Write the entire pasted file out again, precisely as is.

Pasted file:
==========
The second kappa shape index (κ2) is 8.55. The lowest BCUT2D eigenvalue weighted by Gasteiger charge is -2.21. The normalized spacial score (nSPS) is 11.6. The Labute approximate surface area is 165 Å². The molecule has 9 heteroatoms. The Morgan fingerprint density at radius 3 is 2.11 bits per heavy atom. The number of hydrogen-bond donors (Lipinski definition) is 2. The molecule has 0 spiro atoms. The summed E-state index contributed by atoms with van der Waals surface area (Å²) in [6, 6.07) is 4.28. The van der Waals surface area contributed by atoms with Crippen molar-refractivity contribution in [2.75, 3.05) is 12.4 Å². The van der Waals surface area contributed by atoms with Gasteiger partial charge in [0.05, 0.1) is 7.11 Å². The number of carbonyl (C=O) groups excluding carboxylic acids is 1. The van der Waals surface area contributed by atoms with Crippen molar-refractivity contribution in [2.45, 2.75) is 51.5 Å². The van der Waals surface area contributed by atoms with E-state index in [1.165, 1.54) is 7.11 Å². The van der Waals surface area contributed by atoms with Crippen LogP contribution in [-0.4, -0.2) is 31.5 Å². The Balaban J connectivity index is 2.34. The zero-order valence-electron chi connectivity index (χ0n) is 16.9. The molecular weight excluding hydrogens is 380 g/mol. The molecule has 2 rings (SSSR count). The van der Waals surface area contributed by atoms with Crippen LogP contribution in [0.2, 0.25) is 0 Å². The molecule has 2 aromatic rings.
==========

The second kappa shape index (κ2) is 8.55. The lowest BCUT2D eigenvalue weighted by Gasteiger charge is -2.21. The normalized spacial score (nSPS) is 11.6. The Labute approximate surface area is 165 Å². The molecule has 9 heteroatoms. The Morgan fingerprint density at radius 3 is 2.11 bits per heavy atom. The number of hydrogen-bond donors (Lipinski definition) is 2. The molecule has 0 spiro atoms. The summed E-state index contributed by atoms with van der Waals surface area (Å²) in [6, 6.07) is 4.28. The van der Waals surface area contributed by atoms with Crippen molar-refractivity contribution in [2.75, 3.05) is 12.4 Å². The van der Waals surface area contributed by atoms with Gasteiger partial charge in [0.05, 0.1) is 7.11 Å². The number of carbonyl (C=O) groups excluding carboxylic acids is 1. The van der Waals surface area contributed by atoms with Crippen molar-refractivity contribution in [2.45, 2.75) is 51.5 Å². The van der Waals surface area contributed by atoms with E-state index in [1.165, 1.54) is 7.11 Å². The van der Waals surface area contributed by atoms with Crippen LogP contribution in [-0.4, -0.2) is 31.5 Å². The Balaban J connectivity index is 2.34. The zero-order valence-electron chi connectivity index (χ0n) is 16.9. The molecular weight excluding hydrogens is 380 g/mol. The molecule has 2 rings (SSSR count). The van der Waals surface area contributed by atoms with Crippen LogP contribution in [0.2, 0.25) is 0 Å². The molecule has 2 aromatic rings.